Going south on 19th there are two left turn lanes onto 100th. These back up starting around the 2 p.m. Boeing shift change and seem to stay that way for a few hours.
There are signs into the driveways of a number of businesses that indicate a left turn into their business is prohibited. I guess there are a lot of drivers who don't read English because left turns into those businesses don't seem to stop, and they make the traffic backups worse.
In some cases I wonder why the designers have not placed a curb or yellow blocks on the street to prevent these left turns. If they are a hazard, why not stop them instead of just using a warning sign that many ignore anyway?
Ryan Sass, city engineer for Everett, responds: Both stretches of 19th near 100th and 102nd (near Costco) have two-way left turn lanes. There are occasions where left turns from two-way left-turn lanes impair traffic flow or raise safety issues along a corridor and are therefore prohibited. If curbing were to be placed in the two-way left-turn lane, then drivers wishing to legally use the two- way left-turn lane in the opposite direction would be unable to do so.
According to state law (RCW 46.61.290) where two-way left-turns are provided, no vehicles may turn left from any other lane. The left-turn bans at this location are enforced with signs instead of physical barriers to allow for access for drivers in the opposite direction. Anyone witnessing someone making illegal left turns is encouraged to report this activity to the Everett Police Department.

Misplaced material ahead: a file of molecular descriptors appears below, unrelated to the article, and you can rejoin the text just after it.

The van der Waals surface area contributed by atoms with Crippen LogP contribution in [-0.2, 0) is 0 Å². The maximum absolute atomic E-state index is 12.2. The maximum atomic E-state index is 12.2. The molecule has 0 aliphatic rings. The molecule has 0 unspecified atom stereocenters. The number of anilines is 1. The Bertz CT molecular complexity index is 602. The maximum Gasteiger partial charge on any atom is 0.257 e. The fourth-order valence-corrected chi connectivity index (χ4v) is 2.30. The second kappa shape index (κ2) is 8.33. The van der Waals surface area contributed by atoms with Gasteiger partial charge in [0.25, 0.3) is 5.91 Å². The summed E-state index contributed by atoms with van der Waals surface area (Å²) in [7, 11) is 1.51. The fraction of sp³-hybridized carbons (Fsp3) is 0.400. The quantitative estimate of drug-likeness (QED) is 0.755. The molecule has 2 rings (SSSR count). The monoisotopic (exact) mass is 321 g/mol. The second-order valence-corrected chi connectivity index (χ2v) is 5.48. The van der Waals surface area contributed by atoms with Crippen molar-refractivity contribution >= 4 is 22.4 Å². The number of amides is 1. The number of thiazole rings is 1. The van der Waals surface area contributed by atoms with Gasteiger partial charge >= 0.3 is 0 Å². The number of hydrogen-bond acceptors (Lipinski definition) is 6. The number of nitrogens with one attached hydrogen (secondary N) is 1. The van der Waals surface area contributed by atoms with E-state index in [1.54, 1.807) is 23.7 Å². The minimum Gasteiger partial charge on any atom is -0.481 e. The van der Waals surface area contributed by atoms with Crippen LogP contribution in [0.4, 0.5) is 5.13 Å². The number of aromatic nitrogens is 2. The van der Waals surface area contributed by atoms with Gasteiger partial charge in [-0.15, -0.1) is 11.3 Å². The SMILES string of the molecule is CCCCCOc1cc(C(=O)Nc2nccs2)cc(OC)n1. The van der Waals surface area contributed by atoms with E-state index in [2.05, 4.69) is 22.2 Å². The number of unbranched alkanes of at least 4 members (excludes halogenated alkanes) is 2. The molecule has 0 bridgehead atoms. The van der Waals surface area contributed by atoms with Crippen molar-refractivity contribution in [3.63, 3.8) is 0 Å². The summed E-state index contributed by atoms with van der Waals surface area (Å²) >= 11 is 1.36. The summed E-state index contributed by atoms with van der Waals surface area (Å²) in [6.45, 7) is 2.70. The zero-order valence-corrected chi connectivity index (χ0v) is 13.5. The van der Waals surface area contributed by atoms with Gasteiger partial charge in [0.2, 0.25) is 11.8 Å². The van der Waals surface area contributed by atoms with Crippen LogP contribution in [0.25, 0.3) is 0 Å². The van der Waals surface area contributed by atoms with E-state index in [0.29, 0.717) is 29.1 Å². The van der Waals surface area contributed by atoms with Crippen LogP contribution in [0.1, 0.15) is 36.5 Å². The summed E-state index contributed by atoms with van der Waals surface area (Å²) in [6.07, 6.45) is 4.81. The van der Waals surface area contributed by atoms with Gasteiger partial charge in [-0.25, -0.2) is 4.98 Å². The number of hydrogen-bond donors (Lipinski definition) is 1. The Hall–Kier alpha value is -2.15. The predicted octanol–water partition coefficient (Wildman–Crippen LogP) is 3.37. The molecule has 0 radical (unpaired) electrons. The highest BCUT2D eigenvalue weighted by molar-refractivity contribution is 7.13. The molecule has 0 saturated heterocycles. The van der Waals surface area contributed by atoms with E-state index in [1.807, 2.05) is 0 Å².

Steven M. Lay of Everett writes: I am concerned about the left turn into Forest Park coming up 41st Street. Actually there are two left turns there but the Forest Park turn is more frequently used and more hidden from vehicles coming up the hill.
This left turn has been the cause of several rear end collisions in the past years, including one recently. The left turn is up a hill tucked in around the corner at the crest of the hill. At certain times of the day, especially when traffic is heavy due to Boeing traffic and the sun is directly into the eyes of the uphill traffic, vehicles will stop suddenly to make this left hand turn. The vehicles behind also being blinded by the sun will have to slam on their brakes to avoid rear ending the vehicle making the left hand turn. That goes the next and the next vehicle.
This turn also has created incidents with pedestrians and cyclists in the bike lane when vehicles illegally pass in the bike lane. Years ago the city installed a sign stating "No passing on shoulder."
This situation could be alleviated by closing the left turn and making this entrance an exit only. There is a second entrance about 400 feet west of this turn. At this entrance a left-turn lane could be added, ending slowdowns and reducing rear-end accidents.
The city may claim there is not sufficient funding but a left-turn lane was added years ago to the entrance into the Glenhaven neighborhood.
Sass responds: The city of Everett has studied the Mukilteo Boulevard corridor from Grand Avenue west to the city limits and taken a systematic approach to reducing accidents at several locations, including the entrances to Forest Park.
It began with narrowing the lanes in that stretch and adding a raised edge line to promote better compliance with the 30 and 35 mph speed limits, which should lower the frequency of collisions along the corridor.
The portion of Mukilteo Boulevard near Forest Park was completed in late 2010. When we have two full years of accident data following the changes we will re-evaluate that stretch and see if further action is warranted. We ask for your patience while we complete our follow-up study. We want to be good stewards of our public resources by fully analyzing the effects of earlier changes we've made before taking further action.
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